I haven't done the research but I suspect that the second letter Paul wrote to Timothy contains the most references to losses of all of the letters that the apostle wrote. Perhaps it's just because the book is only four chapters long. Perhaps Paul is having one of those "down" days. Whatever prompted this not-so-encouraging list of losses, Paul named names in his brief letter to his beloved son in the faith, Timothy:

Phygelus and Hermogenes (among others) who deserted Paul in Asia (2 Timothy 1:15)
Hymenaeus and Philetus, who tasted the truth and then corrupted it (2 Timothy 2:17, 18)
Demas, who went back into the world (2 Timothy 4:10)
Alexander, who opposed Paul's message and did a lot of damage (2 Timothy 4:14)

At the beginning of chapter 3 and early in chapter 4, Paul mentions other nameless losses to the ministry—those who had corrupted the Gospel or persecuted the believers.

It's easy to focus on the losses in ministry. Unhappily they are many. I suppose it ought to be an encouragement of sorts to know that the early church suffered through the same challenges as the church does today. But even while Paul mentions the losses he also names other names as well—names of those who were gains, and not losses, in the ministry. Timothy, of course, is a prime example. Paul rejoices in all that his son in the faith has become, first of all because of influence of his mother and grandmother (2 Timothy 1:5; 3:14-17). Then there was Onesiphorus (1:16) and an impressive list of others in 2 Timothy 4:10b-12, 19-21.

All of the gains mentioned were people who put their lives on the line for the Gospel and the senior apostle encourages his younger protégé to do the same. "But you, keep your head in all situations, endure hardship, do the work of an evangelist, discharge all the duties of your ministry" —2 Timothy 4:5, NIV.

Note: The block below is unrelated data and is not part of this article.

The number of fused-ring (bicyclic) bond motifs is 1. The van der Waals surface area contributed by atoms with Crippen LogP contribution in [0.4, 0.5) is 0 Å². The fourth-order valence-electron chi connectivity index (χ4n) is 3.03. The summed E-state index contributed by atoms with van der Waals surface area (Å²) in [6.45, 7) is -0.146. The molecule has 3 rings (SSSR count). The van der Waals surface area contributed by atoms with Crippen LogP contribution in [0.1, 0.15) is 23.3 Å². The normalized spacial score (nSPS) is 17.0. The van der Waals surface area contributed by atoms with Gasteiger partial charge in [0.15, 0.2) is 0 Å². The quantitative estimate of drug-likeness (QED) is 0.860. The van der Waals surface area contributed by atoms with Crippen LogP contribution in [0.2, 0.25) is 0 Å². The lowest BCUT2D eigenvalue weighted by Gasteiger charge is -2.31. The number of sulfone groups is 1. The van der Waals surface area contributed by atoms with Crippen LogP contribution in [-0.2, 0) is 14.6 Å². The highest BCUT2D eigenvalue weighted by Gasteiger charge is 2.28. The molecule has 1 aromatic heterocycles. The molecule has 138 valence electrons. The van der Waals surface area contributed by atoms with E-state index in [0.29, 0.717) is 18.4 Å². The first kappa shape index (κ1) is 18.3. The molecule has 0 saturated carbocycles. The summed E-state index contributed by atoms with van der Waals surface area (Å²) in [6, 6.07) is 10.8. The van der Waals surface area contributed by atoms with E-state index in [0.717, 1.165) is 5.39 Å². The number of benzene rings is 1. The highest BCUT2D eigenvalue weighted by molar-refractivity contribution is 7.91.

Funny, there isn't much mention of fun, convenience, or retirement. Paul goes on to say that he is ready to be "poured out like a drink offering" (4:6) which doesn't sound at all pleasant. On the other hand, he has said in other letters that whatever he has to give for the sake of the Kingdom is nothing compared to what he gains in Christ. He writes in Philippians 3:7--8 (NIV): "But whatever was to my profit I now consider loss for the sake of Christ. What is more, I consider everything a loss compared to the surpassing greatness of knowing Christ Jesus my Lord for whose sake I have lost all things. I consider them rubbish, that I may gain Christ,"

Those who walked away from the Truth or compromised it in the hopes of greater personal gain elsewhere were, in fact, the losers, Paul knew, as he encouraged Timothy to know, that we can only keep what is eternal. Investing in Christ and his eternal mission is all gain.


  1. You always make me dig deeper into my thoughts and into His word!
    "that I may gain Christ!"


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